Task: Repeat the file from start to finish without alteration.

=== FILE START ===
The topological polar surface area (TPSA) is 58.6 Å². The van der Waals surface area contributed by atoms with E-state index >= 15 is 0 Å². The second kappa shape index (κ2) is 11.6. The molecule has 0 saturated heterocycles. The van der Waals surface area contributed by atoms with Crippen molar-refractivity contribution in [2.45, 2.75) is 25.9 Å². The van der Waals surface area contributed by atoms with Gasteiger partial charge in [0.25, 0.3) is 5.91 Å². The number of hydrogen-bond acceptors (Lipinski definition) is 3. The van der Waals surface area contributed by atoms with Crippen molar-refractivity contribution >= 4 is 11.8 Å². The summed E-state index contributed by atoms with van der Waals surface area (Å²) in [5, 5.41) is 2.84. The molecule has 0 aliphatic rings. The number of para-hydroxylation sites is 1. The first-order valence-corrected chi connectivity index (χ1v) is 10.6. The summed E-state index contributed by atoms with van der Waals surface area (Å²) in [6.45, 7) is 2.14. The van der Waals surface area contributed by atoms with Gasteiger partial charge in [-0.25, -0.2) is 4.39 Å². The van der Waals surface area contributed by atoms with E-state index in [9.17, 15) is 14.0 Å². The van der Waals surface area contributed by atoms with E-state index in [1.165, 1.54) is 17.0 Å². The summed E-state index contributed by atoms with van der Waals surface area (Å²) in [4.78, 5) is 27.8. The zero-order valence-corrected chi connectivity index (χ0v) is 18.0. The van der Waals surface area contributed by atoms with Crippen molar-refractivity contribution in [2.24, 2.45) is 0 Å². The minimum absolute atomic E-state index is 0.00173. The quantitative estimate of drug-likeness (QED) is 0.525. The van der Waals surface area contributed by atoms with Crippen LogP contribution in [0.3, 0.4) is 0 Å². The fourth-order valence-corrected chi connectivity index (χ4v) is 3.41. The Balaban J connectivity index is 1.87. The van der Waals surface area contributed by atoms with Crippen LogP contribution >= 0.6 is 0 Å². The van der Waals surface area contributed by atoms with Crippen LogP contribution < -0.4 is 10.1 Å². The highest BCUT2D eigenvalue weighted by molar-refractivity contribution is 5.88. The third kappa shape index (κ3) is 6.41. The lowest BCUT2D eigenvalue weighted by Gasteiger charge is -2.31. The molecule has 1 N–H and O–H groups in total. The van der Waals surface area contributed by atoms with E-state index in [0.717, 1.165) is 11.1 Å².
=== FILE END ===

The topological polar surface area (TPSA) is 58.6 Å². The van der Waals surface area contributed by atoms with E-state index >= 15 is 0 Å². The second kappa shape index (κ2) is 11.6. The molecule has 0 saturated heterocycles. The van der Waals surface area contributed by atoms with Crippen molar-refractivity contribution in [2.45, 2.75) is 25.9 Å². The van der Waals surface area contributed by atoms with Gasteiger partial charge in [0.25, 0.3) is 5.91 Å². The number of hydrogen-bond acceptors (Lipinski definition) is 3. The van der Waals surface area contributed by atoms with Crippen molar-refractivity contribution >= 4 is 11.8 Å². The summed E-state index contributed by atoms with van der Waals surface area (Å²) in [5, 5.41) is 2.84. The molecule has 0 aliphatic rings. The number of para-hydroxylation sites is 1. The first-order valence-corrected chi connectivity index (χ1v) is 10.6. The summed E-state index contributed by atoms with van der Waals surface area (Å²) in [6.45, 7) is 2.14. The van der Waals surface area contributed by atoms with Gasteiger partial charge in [-0.25, -0.2) is 4.39 Å². The van der Waals surface area contributed by atoms with E-state index in [9.17, 15) is 14.0 Å². The van der Waals surface area contributed by atoms with E-state index in [1.165, 1.54) is 17.0 Å². The summed E-state index contributed by atoms with van der Waals surface area (Å²) in [4.78, 5) is 27.8. The zero-order valence-corrected chi connectivity index (χ0v) is 18.0. The van der Waals surface area contributed by atoms with Crippen molar-refractivity contribution in [2.24, 2.45) is 0 Å². The minimum absolute atomic E-state index is 0.00173. The quantitative estimate of drug-likeness (QED) is 0.525. The van der Waals surface area contributed by atoms with Crippen LogP contribution in [0.3, 0.4) is 0 Å². The fourth-order valence-corrected chi connectivity index (χ4v) is 3.41. The Balaban J connectivity index is 1.87. The van der Waals surface area contributed by atoms with Crippen LogP contribution >= 0.6 is 0 Å². The van der Waals surface area contributed by atoms with Crippen LogP contribution < -0.4 is 10.1 Å². The highest BCUT2D eigenvalue weighted by molar-refractivity contribution is 5.88. The third kappa shape index (κ3) is 6.41. The lowest BCUT2D eigenvalue weighted by Gasteiger charge is -2.31. The molecule has 1 N–H and O–H groups in total. The van der Waals surface area contributed by atoms with E-state index in [0.717, 1.165) is 11.1 Å².